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The Channels Monumental Opportunity in Enterprise Mobility: MMS

Jessica Mayo-PikeBy Jessica Mayo-Pike

Similar to “cloud”, the word “mobility” is rampantly running throughout the IT channel community. And just like “cloud”, there are many different ways to skin this cat. Depending on what role you play in the IT space today — VAR, manufacturer, carrier, distributor, telco agent — your definition and approach to mobility will vary. While each facet of the IT community has major opportunity to capitalize on the mobile explosion in their own different way, there is one very significant concept that all the major players could and should take advantage of — MMS or managed mobility services as Gartner has coined it.

MMS encompasses the IT and process management platform required by a company to acquire and provision devices, track inventory, report critical metrics, manage expenses and enforce policies such as BYOD.

Let’s first explore how various Industry players define their value in the mobility space. If you’re a Cisco partner, mobility is defined in the context of building out networks to support and secure a mobile world and the Internet of Everything. If you’re a virtualization shop like VMWare it’s all about end-user computing and accessing anything from anywhere from any device. If you’re a storage player like EMC or NetApp, the focus is to provide an agile and secure storage solution to support the onslaught of big data and applications that come along with mobility. As for the average telco agent, their definition of how they deliver value in mobility is fairly narrow — to them mobility is defined as an organization’s mobile carrier such as Verizon Wireless.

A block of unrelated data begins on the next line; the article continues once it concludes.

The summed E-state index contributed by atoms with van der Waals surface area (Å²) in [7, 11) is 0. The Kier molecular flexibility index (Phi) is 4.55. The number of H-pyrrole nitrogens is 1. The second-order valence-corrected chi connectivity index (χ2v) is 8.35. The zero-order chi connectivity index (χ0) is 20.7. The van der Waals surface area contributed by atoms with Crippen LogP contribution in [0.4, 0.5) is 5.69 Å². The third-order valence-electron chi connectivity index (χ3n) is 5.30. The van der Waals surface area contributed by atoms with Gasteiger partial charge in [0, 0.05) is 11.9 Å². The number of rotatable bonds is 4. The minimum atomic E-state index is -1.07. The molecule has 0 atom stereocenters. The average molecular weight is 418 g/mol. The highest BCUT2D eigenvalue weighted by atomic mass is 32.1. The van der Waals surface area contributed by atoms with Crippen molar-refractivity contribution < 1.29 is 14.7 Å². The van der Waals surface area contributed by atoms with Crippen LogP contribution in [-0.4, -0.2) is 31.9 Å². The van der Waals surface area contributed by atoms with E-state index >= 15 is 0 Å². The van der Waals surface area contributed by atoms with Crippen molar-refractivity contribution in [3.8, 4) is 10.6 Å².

With all of these players rapidly building out their individual solution sets to support various aspects of mobility, many challenges are also created within the enterprise as we move into a device- and machine-driven world:

  • Distributing and Enforcing Corporate Policies. Managing mobility properly is contingent on managing the people with the mobile devices. A centralized way to distribute polices and track acceptance is the first step in enforcing.
  • Staff Time: Receiving orders, tracking down approvals, placing orders and following up with a carrier is a time-consuming effort. Resources are often diverted from higher value tasks to manage the mobility practice.
  • Mobile Spend Is Out of Control: Mobility is a hugely dynamic cost center, and at an enterprise level,  many aspects of spend are constantly overlooked without an automated process — international roaming, zero-use devices, employees downloading third-party ring tones and apps, inefficient pooling plans for voice and data. All these components add up to a lot of wasteful spending.
  • BYOD Enforcement: While having an MDM provider is a good start, lack of policy enforcement often leads to an unsuccessful BYOD program rollout. 

Regardless of what role you play in the mobility space and what solutions you deliver to your clients, the opportunity is ripe to layer MMS onto your solution. It does not compete with your initiative; in fact it complements it. Similar to the revenue opportunity that the convergence of IT and telecom has created for many, a substantial revenue gain exists for those who start thinking bigger picture about mobility and not just within their specific solution set.

Jessica Mayo-Pike is a managing partner for master agent Communication Management Services (CMS). She previously was the business leader for Advanced Services at IPLogic Inc. Before that, she spent seven years in the carrier space in both direct sales and channel management capacities. She is also is a member of the 2013-14 Channel Partners Advisory Board.


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